The role of magmatically driven lithospheric thickening on arc front migration
Lee, C.-T. A.
Volcanic activity at convergent plate margins is localized along lineaments of active volcanoes that focus rising magma generated within the mantle below. In many arcs worldwide, particularly continental arcs, the volcanic front migrates away from the interface of subduction (the trench) over millions of years, reflecting coevolving surface forcing, tectonics, crustal magma transport, and mantle flow. Here we show that extraction of melt from arc mantle and subsequent magmatic thickening of overlying crust and lithosphere can drive volcanic front migration. These processes are consistent with geochemical trends, such as increasing La/Yb, which show that increasing depths of differentiation correlate with arc front migration in continental arcs. Such thickening truncates the underlying mantle flow field, squeezing hot mantle wedge and the melting focus away from the trench while progressively decreasing the volume of melt generated. However, if magmatic thickening is balanced by tectonic extension in the upper plate, a steady crustal thickness is achieved that results in a more stationary arc front with long-lived mantle melting. This appears to be the case for some island arcs. Thus, in combination with tectonic modulation of crustal thickness, magmatic thickening provides a self consistent model for volcanic arc front migration and the composition of arc magmas.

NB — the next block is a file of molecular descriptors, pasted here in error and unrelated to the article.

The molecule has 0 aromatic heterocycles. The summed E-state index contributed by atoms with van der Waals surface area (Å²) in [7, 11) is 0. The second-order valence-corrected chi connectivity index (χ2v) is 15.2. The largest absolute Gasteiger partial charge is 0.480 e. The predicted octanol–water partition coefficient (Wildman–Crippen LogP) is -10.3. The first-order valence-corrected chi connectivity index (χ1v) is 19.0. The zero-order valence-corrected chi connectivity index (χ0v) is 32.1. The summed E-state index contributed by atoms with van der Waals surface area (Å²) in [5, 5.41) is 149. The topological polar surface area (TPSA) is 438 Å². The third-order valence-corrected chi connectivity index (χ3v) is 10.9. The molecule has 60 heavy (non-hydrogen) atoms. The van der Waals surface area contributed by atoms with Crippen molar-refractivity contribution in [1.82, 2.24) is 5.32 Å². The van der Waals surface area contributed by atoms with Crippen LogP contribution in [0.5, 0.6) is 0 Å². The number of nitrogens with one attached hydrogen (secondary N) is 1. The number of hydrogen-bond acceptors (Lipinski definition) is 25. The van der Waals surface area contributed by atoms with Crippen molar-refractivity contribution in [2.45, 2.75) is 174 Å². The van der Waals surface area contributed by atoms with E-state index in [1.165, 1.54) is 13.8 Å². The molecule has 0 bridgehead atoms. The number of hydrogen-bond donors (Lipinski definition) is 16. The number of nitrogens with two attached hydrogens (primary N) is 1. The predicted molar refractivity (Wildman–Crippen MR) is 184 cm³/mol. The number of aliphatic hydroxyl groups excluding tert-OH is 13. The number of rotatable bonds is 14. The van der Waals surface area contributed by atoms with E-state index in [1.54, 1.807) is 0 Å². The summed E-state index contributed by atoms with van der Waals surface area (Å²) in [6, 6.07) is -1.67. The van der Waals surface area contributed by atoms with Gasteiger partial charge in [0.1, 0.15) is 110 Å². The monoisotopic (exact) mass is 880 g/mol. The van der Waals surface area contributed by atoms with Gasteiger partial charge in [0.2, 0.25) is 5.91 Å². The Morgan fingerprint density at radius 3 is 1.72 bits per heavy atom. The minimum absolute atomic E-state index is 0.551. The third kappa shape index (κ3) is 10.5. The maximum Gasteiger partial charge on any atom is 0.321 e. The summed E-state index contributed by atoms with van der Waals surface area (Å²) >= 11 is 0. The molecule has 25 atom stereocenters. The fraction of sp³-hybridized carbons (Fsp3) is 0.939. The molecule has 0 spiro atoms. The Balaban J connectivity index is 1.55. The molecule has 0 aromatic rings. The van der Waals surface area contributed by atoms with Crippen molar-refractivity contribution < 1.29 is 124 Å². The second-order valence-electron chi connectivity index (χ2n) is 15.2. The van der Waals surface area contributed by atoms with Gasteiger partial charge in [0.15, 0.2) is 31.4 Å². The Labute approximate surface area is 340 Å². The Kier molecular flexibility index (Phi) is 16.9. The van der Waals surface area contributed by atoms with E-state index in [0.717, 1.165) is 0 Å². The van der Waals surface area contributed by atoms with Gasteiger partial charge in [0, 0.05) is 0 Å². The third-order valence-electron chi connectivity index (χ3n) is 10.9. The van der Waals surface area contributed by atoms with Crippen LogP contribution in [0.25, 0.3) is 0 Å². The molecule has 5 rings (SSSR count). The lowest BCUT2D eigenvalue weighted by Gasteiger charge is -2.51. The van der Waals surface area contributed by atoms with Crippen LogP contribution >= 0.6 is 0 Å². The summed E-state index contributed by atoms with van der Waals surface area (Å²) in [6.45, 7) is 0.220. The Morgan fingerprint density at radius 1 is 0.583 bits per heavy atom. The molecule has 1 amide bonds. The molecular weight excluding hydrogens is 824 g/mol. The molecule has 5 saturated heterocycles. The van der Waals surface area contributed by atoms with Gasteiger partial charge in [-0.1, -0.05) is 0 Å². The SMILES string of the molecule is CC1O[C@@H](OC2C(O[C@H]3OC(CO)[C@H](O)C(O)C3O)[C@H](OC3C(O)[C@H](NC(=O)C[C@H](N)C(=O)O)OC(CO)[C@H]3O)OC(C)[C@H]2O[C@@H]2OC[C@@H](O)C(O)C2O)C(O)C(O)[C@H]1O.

arc front migration; crustal thickening